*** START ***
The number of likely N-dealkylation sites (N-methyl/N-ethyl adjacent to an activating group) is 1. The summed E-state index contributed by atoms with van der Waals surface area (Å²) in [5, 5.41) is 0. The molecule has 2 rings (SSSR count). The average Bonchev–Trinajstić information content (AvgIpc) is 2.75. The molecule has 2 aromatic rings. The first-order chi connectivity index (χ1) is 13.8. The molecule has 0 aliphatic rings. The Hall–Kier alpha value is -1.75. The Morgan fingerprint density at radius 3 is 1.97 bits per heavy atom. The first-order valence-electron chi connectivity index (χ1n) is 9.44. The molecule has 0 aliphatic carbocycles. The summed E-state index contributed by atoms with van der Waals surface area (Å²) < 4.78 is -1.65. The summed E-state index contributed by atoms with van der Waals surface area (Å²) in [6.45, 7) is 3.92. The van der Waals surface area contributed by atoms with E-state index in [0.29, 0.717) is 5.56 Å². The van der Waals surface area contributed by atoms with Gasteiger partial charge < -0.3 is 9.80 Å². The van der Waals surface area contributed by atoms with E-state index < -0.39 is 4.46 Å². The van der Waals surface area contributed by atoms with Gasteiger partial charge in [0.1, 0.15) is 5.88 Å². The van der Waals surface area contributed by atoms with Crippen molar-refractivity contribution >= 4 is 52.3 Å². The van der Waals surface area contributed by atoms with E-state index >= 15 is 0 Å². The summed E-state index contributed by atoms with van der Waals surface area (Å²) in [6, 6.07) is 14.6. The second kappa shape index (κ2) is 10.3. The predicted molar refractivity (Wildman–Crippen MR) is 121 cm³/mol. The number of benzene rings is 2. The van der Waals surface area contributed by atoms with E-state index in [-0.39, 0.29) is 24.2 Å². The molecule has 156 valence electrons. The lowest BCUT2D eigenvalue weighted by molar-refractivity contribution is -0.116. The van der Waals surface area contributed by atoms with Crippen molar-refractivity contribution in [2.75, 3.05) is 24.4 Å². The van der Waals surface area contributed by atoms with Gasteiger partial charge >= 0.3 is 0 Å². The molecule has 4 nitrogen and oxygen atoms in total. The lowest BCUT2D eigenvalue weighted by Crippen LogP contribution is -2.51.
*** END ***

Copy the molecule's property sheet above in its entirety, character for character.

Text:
The number of likely N-dealkylation sites (N-methyl/N-ethyl adjacent to an activating group) is 1. The summed E-state index contributed by atoms with van der Waals surface area (Å²) in [5, 5.41) is 0. The molecule has 2 rings (SSSR count). The average Bonchev–Trinajstić information content (AvgIpc) is 2.75. The molecule has 2 aromatic rings. The first-order chi connectivity index (χ1) is 13.8. The molecule has 0 aliphatic rings. The Hall–Kier alpha value is -1.75. The Morgan fingerprint density at radius 3 is 1.97 bits per heavy atom. The first-order valence-electron chi connectivity index (χ1n) is 9.44. The molecule has 0 aliphatic carbocycles. The summed E-state index contributed by atoms with van der Waals surface area (Å²) < 4.78 is -1.65. The summed E-state index contributed by atoms with van der Waals surface area (Å²) in [6.45, 7) is 3.92. The van der Waals surface area contributed by atoms with E-state index in [0.29, 0.717) is 5.56 Å². The van der Waals surface area contributed by atoms with Gasteiger partial charge < -0.3 is 9.80 Å². The van der Waals surface area contributed by atoms with E-state index < -0.39 is 4.46 Å². The van der Waals surface area contributed by atoms with Gasteiger partial charge in [0.1, 0.15) is 5.88 Å². The van der Waals surface area contributed by atoms with Crippen molar-refractivity contribution >= 4 is 52.3 Å². The van der Waals surface area contributed by atoms with E-state index >= 15 is 0 Å². The summed E-state index contributed by atoms with van der Waals surface area (Å²) in [6, 6.07) is 14.6. The second kappa shape index (κ2) is 10.3. The predicted molar refractivity (Wildman–Crippen MR) is 121 cm³/mol. The number of benzene rings is 2. The van der Waals surface area contributed by atoms with E-state index in [-0.39, 0.29) is 24.2 Å². The molecule has 156 valence electrons. The lowest BCUT2D eigenvalue weighted by molar-refractivity contribution is -0.116. The van der Waals surface area contributed by atoms with Crippen molar-refractivity contribution in [2.75, 3.05) is 24.4 Å². The van der Waals surface area contributed by atoms with Gasteiger partial charge >= 0.3 is 0 Å². The molecule has 4 nitrogen and oxygen atoms in total. The lowest BCUT2D eigenvalue weighted by Crippen LogP contribution is -2.51.